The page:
Anybody still using Turbo C 3.0?
Mon, 20 May 1996 19:07:41 +0200 (MET DST)

Date: Mon, 20 May 1996 19:07:41 +0200 (MET DST)
Message-Id: <>
Subject: Anybody still using Turbo C 3.0?

Hi there!

Here is an article that I just posted in the Doom/Quake editing
newsgroups. It is barely on-topic for these lists, that's why I
encourage you to post your replies to the newsgroups or to send them
to me directly instead of sending them to the lists. If necessary, I
will post a summary of the replies here. Here is my question:

I made some progress on GAEL, my portable Doom/Quake editing library
(which will be released as part of QEU 0.4), but some parts of the code
get a bit messy if I still support Turbo C 3.0.

Following the good tradition of DEU, I try to support as many operating
systems and compilers as possible (DJGPP, Borland, Watcom under DOS and
many other compilers under UNIX), but some workarounds for the bugs in
the old Turbo C 3.0 make the code less readable and I would like to get
rid of these kludges.

Description of the most annoying bug:
TC 3.0 cannot increment huge pointers with the "++" operator. Try
writing a short program which declares a pointer as "char huge *p" and
then print the value of p before and after "p++" and "p = p + 1" and you
will see the difference! That was one of the most frustrating problems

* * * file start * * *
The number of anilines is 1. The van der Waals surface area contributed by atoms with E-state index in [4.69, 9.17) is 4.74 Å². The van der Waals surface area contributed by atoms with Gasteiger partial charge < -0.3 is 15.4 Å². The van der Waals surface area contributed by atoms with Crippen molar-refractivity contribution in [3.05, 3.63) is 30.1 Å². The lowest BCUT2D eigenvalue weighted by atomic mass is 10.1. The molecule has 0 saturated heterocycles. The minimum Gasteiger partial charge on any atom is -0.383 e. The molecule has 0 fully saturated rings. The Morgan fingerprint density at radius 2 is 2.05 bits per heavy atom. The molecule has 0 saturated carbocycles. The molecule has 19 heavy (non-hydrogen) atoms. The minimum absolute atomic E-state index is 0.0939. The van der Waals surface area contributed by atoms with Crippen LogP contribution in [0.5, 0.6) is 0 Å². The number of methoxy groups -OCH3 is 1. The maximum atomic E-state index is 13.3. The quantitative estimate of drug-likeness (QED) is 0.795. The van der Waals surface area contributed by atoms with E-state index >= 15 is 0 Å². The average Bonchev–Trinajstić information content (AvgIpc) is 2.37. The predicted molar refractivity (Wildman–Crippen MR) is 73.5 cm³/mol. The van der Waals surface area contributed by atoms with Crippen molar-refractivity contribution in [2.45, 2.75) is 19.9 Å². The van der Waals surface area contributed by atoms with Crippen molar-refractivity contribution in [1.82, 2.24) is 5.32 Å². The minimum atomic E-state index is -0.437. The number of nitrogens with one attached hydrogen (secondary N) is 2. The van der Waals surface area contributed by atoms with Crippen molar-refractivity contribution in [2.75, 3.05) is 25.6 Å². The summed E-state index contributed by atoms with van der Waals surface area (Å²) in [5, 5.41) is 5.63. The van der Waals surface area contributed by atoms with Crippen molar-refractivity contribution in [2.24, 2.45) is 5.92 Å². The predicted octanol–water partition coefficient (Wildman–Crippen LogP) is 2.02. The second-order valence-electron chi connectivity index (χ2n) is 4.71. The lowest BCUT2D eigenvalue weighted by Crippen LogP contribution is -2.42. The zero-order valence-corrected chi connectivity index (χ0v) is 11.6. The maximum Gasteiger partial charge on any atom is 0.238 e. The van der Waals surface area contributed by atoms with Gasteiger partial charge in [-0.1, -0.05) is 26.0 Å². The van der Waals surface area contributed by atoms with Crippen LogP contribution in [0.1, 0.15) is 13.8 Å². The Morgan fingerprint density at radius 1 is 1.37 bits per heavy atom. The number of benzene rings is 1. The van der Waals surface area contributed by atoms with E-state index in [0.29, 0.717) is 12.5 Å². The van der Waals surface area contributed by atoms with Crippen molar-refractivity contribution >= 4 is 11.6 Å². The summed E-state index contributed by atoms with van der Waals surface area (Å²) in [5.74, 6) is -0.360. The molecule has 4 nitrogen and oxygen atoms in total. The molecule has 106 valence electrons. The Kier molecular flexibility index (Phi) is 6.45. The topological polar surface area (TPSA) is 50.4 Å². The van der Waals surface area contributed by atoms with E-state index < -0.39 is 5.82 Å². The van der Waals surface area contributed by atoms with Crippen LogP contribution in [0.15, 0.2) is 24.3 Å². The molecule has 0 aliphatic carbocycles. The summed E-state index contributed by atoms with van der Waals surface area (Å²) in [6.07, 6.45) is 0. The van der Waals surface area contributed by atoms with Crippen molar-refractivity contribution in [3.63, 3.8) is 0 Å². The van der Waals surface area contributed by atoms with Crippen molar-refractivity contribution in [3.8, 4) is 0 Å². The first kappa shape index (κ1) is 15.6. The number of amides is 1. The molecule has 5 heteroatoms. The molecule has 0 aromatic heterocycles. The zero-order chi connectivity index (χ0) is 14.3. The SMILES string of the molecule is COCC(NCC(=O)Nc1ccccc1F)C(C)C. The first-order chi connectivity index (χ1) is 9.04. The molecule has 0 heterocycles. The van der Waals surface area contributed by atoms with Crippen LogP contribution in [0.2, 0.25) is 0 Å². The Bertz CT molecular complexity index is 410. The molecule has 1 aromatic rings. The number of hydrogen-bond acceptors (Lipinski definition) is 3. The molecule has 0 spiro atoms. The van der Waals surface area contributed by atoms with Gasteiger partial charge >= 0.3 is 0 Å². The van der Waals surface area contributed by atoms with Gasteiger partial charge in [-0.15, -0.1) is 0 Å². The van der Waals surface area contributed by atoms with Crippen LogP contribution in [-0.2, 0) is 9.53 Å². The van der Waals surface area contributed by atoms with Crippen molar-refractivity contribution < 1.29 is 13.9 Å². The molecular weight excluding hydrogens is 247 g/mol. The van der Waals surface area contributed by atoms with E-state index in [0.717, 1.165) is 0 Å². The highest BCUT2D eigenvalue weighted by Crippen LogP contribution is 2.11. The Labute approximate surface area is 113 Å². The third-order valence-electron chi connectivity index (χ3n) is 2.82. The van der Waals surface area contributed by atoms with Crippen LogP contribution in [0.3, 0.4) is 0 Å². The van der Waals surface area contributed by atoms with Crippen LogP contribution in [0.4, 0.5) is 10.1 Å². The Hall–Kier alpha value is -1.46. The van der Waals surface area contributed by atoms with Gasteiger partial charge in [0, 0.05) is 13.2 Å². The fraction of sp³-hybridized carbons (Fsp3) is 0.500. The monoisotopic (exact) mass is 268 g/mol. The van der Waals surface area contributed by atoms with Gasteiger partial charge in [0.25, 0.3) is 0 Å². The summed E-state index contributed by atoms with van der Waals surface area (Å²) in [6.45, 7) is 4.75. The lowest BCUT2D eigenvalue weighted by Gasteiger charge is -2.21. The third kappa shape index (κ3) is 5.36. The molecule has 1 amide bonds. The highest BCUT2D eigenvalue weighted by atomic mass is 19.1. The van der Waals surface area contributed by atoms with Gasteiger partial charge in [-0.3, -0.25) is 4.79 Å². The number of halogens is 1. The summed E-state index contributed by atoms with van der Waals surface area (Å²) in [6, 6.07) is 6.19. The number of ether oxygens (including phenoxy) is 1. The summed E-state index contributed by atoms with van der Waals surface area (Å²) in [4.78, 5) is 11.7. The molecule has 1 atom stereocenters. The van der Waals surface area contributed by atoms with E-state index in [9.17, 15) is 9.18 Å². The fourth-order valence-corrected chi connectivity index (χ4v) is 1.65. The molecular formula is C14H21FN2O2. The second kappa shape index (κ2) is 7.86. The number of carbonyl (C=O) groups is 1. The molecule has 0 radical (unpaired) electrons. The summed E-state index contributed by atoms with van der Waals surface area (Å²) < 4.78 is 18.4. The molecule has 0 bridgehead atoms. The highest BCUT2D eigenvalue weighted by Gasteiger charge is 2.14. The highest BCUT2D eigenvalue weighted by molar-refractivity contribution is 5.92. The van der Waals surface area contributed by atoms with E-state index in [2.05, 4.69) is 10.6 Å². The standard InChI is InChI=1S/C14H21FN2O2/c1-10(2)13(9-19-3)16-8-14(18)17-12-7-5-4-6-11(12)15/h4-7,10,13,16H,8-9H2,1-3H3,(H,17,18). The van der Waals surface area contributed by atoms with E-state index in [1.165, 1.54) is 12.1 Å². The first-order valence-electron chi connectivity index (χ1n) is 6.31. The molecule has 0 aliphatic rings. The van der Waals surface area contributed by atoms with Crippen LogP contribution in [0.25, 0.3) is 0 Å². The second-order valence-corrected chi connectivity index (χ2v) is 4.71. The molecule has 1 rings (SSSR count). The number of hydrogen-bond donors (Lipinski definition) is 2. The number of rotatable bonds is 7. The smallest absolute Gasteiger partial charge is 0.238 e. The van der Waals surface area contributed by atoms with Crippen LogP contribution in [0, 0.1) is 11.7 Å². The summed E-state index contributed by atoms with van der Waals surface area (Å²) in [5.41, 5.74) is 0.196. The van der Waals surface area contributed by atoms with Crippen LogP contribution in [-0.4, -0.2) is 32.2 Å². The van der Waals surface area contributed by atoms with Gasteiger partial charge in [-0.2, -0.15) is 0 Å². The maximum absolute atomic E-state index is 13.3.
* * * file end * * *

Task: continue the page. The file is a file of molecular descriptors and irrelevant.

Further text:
that I had when debugging some early versions of DEU two years ago.

Because of that, I have to put some #ifdef's in my code, and this is not
very pretty. For example:
#ifdef __TURBOC__
*p = x;
p = p + 1;
*p++ = x;
When this is a single statement, that solution is still bearable, but it
gets really annoying when the "++" is embedded in another statement or
when there are several huge pointers involved in a loop.

I would like to know if there are some people out there who are still
using TC 3.0 for compiling C programs, or if I can assume that everybody
has switched to a newer version of Borland C++ or to another compiler,
such as DGJPP (which is very good, and free).

If I don't have to support TC 3.0 anymore, I would be glad to get rid of
these #ifdef's in the code. Note that I will still be supporting 16-bits
DOS compilers as well as 32-bits compilers; it's only TC 3.0 which is a


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